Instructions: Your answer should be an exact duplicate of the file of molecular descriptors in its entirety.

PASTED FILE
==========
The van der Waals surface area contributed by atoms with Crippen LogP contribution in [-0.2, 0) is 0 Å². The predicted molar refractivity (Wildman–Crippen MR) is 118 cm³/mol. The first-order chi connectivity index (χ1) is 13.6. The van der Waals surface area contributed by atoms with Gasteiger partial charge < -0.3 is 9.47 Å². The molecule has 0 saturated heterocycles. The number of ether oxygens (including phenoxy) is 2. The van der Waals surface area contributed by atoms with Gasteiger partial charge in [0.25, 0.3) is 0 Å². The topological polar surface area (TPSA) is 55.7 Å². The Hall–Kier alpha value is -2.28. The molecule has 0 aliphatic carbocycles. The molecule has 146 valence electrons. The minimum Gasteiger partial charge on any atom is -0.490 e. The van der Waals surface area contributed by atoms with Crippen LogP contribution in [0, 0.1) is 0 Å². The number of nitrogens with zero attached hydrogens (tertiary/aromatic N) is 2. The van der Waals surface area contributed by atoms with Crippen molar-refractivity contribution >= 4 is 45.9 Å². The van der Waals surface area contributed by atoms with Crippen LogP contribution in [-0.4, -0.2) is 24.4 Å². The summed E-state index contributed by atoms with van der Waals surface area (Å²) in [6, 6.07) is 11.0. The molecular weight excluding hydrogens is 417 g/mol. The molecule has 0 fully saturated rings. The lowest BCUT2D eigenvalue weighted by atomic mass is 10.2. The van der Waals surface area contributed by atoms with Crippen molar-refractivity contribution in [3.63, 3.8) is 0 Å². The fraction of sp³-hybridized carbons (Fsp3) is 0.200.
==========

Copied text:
The van der Waals surface area contributed by atoms with Crippen LogP contribution in [-0.2, 0) is 0 Å². The predicted molar refractivity (Wildman–Crippen MR) is 118 cm³/mol. The first-order chi connectivity index (χ1) is 13.6. The van der Waals surface area contributed by atoms with Gasteiger partial charge < -0.3 is 9.47 Å². The molecule has 0 saturated heterocycles. The number of ether oxygens (including phenoxy) is 2. The van der Waals surface area contributed by atoms with Gasteiger partial charge in [0.25, 0.3) is 0 Å². The topological polar surface area (TPSA) is 55.7 Å². The Hall–Kier alpha value is -2.28. The molecule has 0 aliphatic carbocycles. The molecule has 146 valence electrons. The minimum Gasteiger partial charge on any atom is -0.490 e. The van der Waals surface area contributed by atoms with Crippen LogP contribution in [0, 0.1) is 0 Å². The number of nitrogens with zero attached hydrogens (tertiary/aromatic N) is 2. The van der Waals surface area contributed by atoms with Crippen molar-refractivity contribution >= 4 is 45.9 Å². The van der Waals surface area contributed by atoms with Crippen LogP contribution in [-0.4, -0.2) is 24.4 Å². The summed E-state index contributed by atoms with van der Waals surface area (Å²) in [6, 6.07) is 11.0. The molecular weight excluding hydrogens is 417 g/mol. The molecule has 0 fully saturated rings. The lowest BCUT2D eigenvalue weighted by atomic mass is 10.2. The van der Waals surface area contributed by atoms with Crippen molar-refractivity contribution in [3.63, 3.8) is 0 Å². The fraction of sp³-hybridized carbons (Fsp3) is 0.200.